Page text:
Reduced regional brain cortical thickness in patients with heart failure

Rajesh Kumar, Santosh K. Yadav, Jose A. Palomares, Bumhee Park, Shantanu H. Joshi, Jennifer A. Ogren, Paul M. Macey, Gregg C. Fonarow, Ronald M. Harper, Mary A. Woo

Research output: Contribution to journalArticle

18 Citations (Scopus)

Abstract

Aims: Autonomic, cognitive, and neuropsychologic deficits appear in heart failure (HF) subjects, and these compromised functions depend on cerebral cortex integrity in addition to that of subcortical and brainstem sites. Impaired autoregulation, low cardiac output, sleep-disordered-breathing, hypertension, and diabetic conditions in HF offer considerable potential to affect cortical areas by loss of neurons and glia, which would be expressed as reduced cortical thicknesses. However, except for gross descriptions of cortical volume loss/injury, regional cortical thickness integrity in HF is unknown. Our goal was to assess regional cortical thicknesses across the brain in HF, compared to control subjects. Methods and Results: We examined localized cortical thicknesses in 35 HF and 61 control subjects with high-resolution T1-weighted images (3.0-Tesla MRI) using FreeSurfer software, and assessed group differences with analysis-of-covariance (covariates; age, gender; p<0.05; FDR). Significantly-reduced cortical thicknesses appeared in HF over controls in multiple areas, including the frontal, parietal, temporal, and occipital lobes, more markedly on the left side, within areas that control autonomic, cognitive, affective, language, and visual functions. Conclusion: Heart failure subjects show reduced regional cortical thicknesses in sites that control autonomic, cognitive, affective, language, and visual functions that are deficient in the condition. The findings suggest chronic tissue alterations, with regional changes reflecting loss of neurons and glia, and presumably are related to earlier-described axonal changes. The pathological mechanisms contributing to reduced cortical thicknesses likely include hypoxia/ischemia, accompanying impaired cerebral perfusion from reduced cardiac output and sleep-disordered-breathing and other comorbidities in HF.

Original languageEnglish
Article numbere0126595
JournalPLoS One
Volume10
Issue number5
DOIs
Publication statusPublished - 11 May 2015
Externally publishedYes

Fingerprint

heart failure
Brain
Heart Failure
brain
Sleep Apnea Syndromes
cardiac output
sleep
Neuroglia
Neurons
breathing
Language
neurons
Low Cardiac Output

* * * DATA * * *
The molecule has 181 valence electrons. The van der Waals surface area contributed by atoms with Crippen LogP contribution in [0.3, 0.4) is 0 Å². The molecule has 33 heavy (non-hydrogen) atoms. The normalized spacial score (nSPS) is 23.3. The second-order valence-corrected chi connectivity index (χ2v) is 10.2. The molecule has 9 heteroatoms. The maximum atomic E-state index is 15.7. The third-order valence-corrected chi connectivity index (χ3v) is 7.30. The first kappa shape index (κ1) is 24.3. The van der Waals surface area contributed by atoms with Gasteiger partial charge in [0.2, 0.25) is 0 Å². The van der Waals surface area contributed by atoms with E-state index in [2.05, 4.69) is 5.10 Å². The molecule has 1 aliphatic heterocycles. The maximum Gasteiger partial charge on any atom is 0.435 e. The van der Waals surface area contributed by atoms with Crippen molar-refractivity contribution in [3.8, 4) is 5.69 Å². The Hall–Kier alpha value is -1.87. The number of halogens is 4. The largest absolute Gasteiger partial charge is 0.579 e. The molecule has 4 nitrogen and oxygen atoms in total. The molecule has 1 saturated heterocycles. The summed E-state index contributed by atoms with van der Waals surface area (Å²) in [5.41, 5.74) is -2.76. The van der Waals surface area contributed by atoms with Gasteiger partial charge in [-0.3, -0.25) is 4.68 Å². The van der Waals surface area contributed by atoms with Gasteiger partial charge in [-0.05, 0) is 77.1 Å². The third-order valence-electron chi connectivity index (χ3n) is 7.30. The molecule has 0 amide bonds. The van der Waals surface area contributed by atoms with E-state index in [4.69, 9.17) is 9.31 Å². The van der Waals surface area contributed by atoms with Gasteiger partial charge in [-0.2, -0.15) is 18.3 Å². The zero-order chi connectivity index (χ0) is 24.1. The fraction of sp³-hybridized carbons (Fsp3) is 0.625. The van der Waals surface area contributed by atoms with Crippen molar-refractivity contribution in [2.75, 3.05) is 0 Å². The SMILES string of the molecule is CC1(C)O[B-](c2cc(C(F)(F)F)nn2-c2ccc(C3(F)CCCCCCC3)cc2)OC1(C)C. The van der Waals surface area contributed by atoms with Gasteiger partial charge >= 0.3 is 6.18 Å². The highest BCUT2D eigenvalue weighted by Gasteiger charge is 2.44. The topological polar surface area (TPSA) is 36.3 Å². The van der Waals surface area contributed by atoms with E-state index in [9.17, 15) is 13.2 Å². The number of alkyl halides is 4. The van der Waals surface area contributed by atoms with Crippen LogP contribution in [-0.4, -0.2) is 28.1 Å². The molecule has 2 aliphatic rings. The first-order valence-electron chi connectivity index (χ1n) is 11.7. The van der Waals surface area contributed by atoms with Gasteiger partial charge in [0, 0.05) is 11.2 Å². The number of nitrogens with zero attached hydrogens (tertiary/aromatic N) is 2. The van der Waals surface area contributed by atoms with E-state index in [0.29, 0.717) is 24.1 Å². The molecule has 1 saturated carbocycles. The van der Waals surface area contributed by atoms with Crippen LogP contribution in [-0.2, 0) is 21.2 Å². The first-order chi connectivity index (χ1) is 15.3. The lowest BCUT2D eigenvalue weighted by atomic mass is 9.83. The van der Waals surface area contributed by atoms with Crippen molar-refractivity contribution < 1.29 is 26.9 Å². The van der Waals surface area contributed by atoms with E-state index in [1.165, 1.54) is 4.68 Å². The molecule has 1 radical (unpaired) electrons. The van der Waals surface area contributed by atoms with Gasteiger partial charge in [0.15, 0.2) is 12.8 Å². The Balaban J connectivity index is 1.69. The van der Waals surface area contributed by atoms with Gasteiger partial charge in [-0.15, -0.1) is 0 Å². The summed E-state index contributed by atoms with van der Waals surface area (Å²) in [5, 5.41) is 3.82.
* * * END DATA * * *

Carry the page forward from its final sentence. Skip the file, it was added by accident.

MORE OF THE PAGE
autoregulation
Occipital Lobe
Parietal Lobe
cerebral cortex
Frontal Lobe
brain stem
Temporal Lobe

ASJC Scopus subject areas

  • Biochemistry, Genetics and Molecular Biology(all)
  • Agricultural and Biological Sciences(all)

Cite this

Kumar, R., Yadav, S. K., Palomares, J. A., Park, B., Joshi, S. H., Ogren, J. A., ... Woo, M. A. (2015). Reduced regional brain cortical thickness in patients with heart failure. PLoS One, 10(5), [e0126595]. https://doi.org/10.1371/journal.pone.0126595

Reduced regional brain cortical thickness in patients with heart failure. / Kumar, Rajesh; Yadav, Santosh K.; Palomares, Jose A.; Park, Bumhee; Joshi, Shantanu H.; Ogren, Jennifer A.; Macey, Paul M.; Fonarow, Gregg C.; Harper, Ronald M.; Woo, Mary A.

In: PLoS One, Vol. 10, No. 5, e0126595, 11.05.2015.

Research output: Contribution to journalArticle

Kumar, R, Yadav, SK, Palomares, JA, Park, B, Joshi, SH, Ogren, JA, Macey, PM, Fonarow, GC, Harper, RM & Woo, MA 2015, 'Reduced regional brain cortical thickness in patients with heart failure', PLoS One, vol. 10, no. 5, e0126595. https://doi.org/10.1371/journal.pone.0126595
Kumar R, Yadav SK, Palomares JA, Park B, Joshi SH, Ogren JA et al. Reduced regional brain cortical thickness in patients with heart failure. PLoS One. 2015 May 11;10(5). e0126595. https://doi.org/10.1371/journal.pone.0126595
Kumar, Rajesh ; Yadav, Santosh K. ; Palomares, Jose A. ; Park, Bumhee ; Joshi, Shantanu H. ; Ogren, Jennifer A. ; Macey, Paul M. ; Fonarow, Gregg C. ; Harper, Ronald M. ; Woo, Mary A. / Reduced regional brain cortical thickness in patients with heart failure. In: PLoS One. 2015 ; Vol. 10, No. 5.
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